The Predators should have pretty much the same roster as they had last year as the only major free agents are Paul Gaustad, Filip Forsberg and Calle Jarnkrok with only Forsberg being due a significant raise. The Predators are a very deep team up front with the ability to go with three scoring lines, especially given the way Gaustad is used. By the end of last season the Preds had three distinct lines in their top nine. The top line featured Ryan Johansen between Forsberg and Jarnkrok. As a line they averaged more than three goals per 60 minutes. Johansen and Jarnkrok both averaged close to a point per game over the second half without crazy shooting percentages. This should not come as huge a surprise as this is the first time either has played with a truly high end linemate despite each having put up impressive seasons in the past with inferior linemates.  70 points from each is entirely reasonable next year, which should drag Jarnkrok to a 40 point season. Jarnkrok does not see enough power play time to produce at the same level as his linemates, nor does he have the same skill level.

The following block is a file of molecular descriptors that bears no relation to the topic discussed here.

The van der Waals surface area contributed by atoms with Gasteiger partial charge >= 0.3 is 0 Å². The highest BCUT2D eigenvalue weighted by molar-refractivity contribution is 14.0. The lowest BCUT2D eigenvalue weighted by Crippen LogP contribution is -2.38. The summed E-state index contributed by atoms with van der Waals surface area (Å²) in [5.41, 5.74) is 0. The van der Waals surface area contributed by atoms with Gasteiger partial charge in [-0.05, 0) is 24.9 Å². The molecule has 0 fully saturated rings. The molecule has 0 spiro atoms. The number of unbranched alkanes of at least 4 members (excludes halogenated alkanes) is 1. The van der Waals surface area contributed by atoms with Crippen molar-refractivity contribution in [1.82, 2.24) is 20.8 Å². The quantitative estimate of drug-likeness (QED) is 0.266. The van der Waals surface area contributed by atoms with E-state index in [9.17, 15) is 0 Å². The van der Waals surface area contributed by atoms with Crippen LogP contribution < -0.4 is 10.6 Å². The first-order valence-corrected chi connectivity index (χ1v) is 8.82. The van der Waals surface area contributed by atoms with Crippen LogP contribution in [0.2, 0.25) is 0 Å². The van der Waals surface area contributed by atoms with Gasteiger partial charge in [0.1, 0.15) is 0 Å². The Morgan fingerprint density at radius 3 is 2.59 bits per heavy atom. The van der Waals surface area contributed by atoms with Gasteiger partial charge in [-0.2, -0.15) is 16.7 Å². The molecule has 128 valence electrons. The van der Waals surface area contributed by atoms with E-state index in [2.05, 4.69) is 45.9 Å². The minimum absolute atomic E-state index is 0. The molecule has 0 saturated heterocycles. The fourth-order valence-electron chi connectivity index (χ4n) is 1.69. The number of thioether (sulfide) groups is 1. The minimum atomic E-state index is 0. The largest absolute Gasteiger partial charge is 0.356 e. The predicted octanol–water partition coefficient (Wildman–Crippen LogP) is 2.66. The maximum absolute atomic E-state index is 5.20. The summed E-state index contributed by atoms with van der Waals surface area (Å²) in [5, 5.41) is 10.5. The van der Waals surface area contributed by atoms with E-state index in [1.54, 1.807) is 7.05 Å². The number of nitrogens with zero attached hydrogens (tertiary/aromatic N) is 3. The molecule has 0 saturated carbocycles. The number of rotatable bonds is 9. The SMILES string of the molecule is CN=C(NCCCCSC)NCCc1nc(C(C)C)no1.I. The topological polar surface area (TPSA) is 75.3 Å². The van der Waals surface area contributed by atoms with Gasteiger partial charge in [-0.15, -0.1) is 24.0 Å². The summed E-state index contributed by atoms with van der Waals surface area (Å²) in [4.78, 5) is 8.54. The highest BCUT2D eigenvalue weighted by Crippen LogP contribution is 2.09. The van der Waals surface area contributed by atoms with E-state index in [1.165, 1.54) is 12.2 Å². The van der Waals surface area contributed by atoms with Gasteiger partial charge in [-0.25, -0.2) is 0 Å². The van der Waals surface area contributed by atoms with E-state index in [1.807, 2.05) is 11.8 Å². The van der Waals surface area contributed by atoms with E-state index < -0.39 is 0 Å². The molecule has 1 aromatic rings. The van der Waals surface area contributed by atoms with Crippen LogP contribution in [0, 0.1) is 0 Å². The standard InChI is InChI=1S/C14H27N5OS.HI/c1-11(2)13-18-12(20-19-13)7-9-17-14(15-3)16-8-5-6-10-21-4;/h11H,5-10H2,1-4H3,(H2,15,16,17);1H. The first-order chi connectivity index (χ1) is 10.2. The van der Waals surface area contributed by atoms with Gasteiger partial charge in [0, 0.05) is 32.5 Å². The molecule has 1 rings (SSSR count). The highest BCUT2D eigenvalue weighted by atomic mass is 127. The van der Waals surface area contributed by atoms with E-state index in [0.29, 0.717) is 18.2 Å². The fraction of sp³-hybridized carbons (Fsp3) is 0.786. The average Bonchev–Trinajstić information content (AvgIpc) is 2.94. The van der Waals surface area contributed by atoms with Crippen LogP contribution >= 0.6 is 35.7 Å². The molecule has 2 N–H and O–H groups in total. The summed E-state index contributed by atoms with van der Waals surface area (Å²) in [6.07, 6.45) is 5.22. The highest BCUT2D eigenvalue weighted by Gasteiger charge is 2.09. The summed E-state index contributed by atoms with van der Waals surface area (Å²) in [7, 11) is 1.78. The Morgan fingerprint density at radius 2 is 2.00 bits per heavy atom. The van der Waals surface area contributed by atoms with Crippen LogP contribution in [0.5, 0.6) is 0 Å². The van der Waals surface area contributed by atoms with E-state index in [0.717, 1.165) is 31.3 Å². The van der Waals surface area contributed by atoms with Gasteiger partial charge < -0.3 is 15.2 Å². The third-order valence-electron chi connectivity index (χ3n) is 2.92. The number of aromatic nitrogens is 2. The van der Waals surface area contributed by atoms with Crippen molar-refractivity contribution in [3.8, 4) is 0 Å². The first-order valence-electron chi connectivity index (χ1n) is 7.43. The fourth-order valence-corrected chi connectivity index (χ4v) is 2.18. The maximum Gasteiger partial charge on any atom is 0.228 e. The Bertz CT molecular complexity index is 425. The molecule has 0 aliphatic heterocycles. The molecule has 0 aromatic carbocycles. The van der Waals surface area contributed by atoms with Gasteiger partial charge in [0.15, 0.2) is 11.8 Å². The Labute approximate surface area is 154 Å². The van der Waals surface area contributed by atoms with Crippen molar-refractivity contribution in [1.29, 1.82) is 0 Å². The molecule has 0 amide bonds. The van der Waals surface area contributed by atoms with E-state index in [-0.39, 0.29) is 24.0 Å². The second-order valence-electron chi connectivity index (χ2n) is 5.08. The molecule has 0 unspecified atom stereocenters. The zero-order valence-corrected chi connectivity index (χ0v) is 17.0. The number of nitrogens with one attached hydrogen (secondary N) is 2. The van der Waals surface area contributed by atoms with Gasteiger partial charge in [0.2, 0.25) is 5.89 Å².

The second line in Nashville is the Mike Ribeiro line, which is a pretty plush gig flush with offensive zone starts and easier matchups. This line is the chief beneficiary of playing with Gaustad, and him eating up all the defensive zone starts. Ribeiro is still an elite passer, and even though he struggled mightily in the playoffs he is still very effective during the regular season. With wingers like James Neal, Craig Smith and Colin Wilson available as linemates Ribeiro should have no shortage of wingers to feed. He has had prior success with almost every forward on the team and is a fixture on power play. Another 50 point season is entirely in the cards.